Rather than rely upon the 12-month cure period, however, a trust agreement should provide for a means to remove a non-U.S. person trustee to assure that the trust qualifies as a domestic trust. Trustee removal and appointment provisions are critical but should be reserved to individuals or entities in the United States. These powers can also create inadvertent gift and estate tax issues, so consulting a qualified trusts and estates lawyer to draft them is critical.

To avoid these problems, it might seem to make sense to allow the for­eign trustee to appoint a U.S. co-trustee or to grant certain reserved powers over the trust to a foreign family member in lieu of naming them as trustee (for example, reserving to them the power to remove and replace the U.S. trustee.) But this will not solve the problem. A trust is defined as foreign unless it satis­fies both the court test and the control test.

  • The safe harbor provisions of the court test require that the trust must “in fact” be administered exclusively within the United States, meaning that the U.S. trustee must maintain the books and records of the trust, file the trust tax returns, manage and invest the trust assets, and determine the amount and timing of trust distributions.

  • The safe harbor provisions of the control test provide that, in addition to making decisions related to distributions, the U.S. trustee must be entirely responsible for a laundry list of decisions including selecting beneficiaries, making investment decisions, deciding whether to allocate receipts to income or principal, deciding to termi­nate the trust, pursue claims of the trust, sue on behalf of or defend suits against the trust, and deciding to remove, add or replace a trustee or name a successor trustee.

And just to be sure, a well-written document should include a backstop provision that requires the trust to always qualify as a U.S. trust for income tax purposes and to have a majority of U.S. trustees. The inclusion of such a provision, at the very least, alerts those administering the trust to consider these issues before making any changes to the trustee or after an inadvertent change in trustees has occurred.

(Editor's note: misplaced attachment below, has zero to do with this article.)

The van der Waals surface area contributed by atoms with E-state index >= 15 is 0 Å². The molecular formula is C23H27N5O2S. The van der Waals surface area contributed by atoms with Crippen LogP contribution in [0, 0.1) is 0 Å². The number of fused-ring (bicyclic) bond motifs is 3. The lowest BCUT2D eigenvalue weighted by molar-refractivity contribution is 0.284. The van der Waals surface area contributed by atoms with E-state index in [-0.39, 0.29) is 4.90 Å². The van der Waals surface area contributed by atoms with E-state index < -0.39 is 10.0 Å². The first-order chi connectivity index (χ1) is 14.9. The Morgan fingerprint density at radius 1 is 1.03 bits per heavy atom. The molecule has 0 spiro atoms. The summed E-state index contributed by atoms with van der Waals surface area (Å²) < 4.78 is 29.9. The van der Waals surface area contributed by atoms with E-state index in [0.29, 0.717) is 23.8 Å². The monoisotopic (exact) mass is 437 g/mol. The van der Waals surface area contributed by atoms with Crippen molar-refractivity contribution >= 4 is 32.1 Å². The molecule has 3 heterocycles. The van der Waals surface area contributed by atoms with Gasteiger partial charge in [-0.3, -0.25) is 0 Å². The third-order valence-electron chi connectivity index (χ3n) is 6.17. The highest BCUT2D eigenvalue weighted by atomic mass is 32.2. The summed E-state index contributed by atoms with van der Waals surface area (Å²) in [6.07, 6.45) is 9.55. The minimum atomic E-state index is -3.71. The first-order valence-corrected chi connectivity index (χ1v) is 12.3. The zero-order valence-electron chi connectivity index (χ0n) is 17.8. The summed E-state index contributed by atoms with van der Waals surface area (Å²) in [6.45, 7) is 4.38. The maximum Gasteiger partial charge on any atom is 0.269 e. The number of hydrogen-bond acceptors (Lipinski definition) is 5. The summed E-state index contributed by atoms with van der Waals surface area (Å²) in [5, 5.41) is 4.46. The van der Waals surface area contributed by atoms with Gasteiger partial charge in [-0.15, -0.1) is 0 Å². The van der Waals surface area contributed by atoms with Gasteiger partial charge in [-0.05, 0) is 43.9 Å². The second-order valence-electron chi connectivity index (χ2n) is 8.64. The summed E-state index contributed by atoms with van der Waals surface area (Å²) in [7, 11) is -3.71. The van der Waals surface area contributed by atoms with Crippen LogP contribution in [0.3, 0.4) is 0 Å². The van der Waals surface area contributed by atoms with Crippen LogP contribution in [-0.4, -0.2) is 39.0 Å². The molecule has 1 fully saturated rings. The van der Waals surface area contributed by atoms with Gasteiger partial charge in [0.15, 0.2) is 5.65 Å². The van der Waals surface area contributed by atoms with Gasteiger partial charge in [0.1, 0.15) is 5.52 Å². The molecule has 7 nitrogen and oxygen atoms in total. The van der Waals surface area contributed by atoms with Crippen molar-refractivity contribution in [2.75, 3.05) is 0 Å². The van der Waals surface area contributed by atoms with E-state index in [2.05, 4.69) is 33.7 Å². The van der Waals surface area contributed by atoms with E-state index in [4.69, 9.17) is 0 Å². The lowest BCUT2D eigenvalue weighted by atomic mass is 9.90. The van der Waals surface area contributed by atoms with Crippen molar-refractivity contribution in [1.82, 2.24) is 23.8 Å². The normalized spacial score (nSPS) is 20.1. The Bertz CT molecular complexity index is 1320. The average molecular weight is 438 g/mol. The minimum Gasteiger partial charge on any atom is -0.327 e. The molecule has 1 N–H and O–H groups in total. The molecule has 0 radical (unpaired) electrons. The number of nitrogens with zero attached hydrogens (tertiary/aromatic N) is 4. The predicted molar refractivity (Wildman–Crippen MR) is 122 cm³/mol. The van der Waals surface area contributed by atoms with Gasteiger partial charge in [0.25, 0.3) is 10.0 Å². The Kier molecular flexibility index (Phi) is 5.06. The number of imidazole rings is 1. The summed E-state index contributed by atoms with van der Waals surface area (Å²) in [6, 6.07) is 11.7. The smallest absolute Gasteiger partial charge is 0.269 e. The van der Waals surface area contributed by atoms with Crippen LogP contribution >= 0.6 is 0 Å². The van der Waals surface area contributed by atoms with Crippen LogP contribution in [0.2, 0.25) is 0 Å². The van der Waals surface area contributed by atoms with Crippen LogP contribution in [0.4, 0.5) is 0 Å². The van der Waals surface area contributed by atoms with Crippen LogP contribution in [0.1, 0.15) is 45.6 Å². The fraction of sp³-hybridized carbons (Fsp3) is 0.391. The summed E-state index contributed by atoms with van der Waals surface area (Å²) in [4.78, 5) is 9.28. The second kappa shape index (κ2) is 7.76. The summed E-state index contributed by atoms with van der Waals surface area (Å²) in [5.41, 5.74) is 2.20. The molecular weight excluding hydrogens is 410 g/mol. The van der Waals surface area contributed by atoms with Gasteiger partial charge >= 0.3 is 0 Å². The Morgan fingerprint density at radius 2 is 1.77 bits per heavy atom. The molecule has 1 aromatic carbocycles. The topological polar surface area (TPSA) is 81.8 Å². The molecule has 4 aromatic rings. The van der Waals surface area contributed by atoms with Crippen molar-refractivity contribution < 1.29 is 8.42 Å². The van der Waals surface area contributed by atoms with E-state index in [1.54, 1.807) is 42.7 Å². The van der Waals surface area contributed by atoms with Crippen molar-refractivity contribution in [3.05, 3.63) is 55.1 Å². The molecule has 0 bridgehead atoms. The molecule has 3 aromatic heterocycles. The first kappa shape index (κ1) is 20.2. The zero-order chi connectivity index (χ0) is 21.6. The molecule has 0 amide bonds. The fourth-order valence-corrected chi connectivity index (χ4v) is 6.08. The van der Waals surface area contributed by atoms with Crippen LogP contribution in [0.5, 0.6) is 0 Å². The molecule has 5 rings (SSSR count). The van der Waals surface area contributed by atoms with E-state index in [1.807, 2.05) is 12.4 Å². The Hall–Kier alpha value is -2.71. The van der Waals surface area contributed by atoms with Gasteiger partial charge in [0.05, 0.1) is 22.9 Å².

The increase in cross-border families and multinational asset portfolios have added complexities to the financial planning of families. Familiarity with the impact that these rules may have to existing or proposed estate plans is critical when designing a comprehensive plan for clients. 

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About this Author

Carolyn Reers Estate Planning Attorney Wiggin and Dana
Partner

Carolyn is a Partner in Wiggin and Dana’s Private Client Services Department in the Greenwich and New York offices. Carolyn has more than 25 years of experience servicing affluent individuals, their closely held companies and family offices with a focus on international estate and tax planning.

Immediately before joining Wiggin and Dana, Carolyn was a Partner at a leading international law firm, where she was integral in all aspects of trust and estate planning and administration. Carolyn was also responsible for the creation and management of public charities and private...

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Mi-Hae Kim Real Estate Attorney Wiggin and Dana
Associate

Mi-Hae Kim is an associate in Wiggin and Dana’s Private Client Services Department in the New York office, where she focuses her practice on estate planning, trust and estate administration, and business succession planning.

Prior to joining Wiggin and Dana, Mi-Hae previously worked with Bank of America as a Trust Settlement Officer and as an associate attorney at Warner Norcross + Judd LLP, where she also started as a summer associate.

Mi-Hae clerked for the Honorable John C. Griffin, in the Circuit Court of Cook County in Chicago, Illinois. She earned her J.D. Magna Cum Laude from Michigan State University College of Law, where she was Managing Editor of the International Law Review. Mi-Hae received her B.A. in Economics with University Honors from the University of Michigan.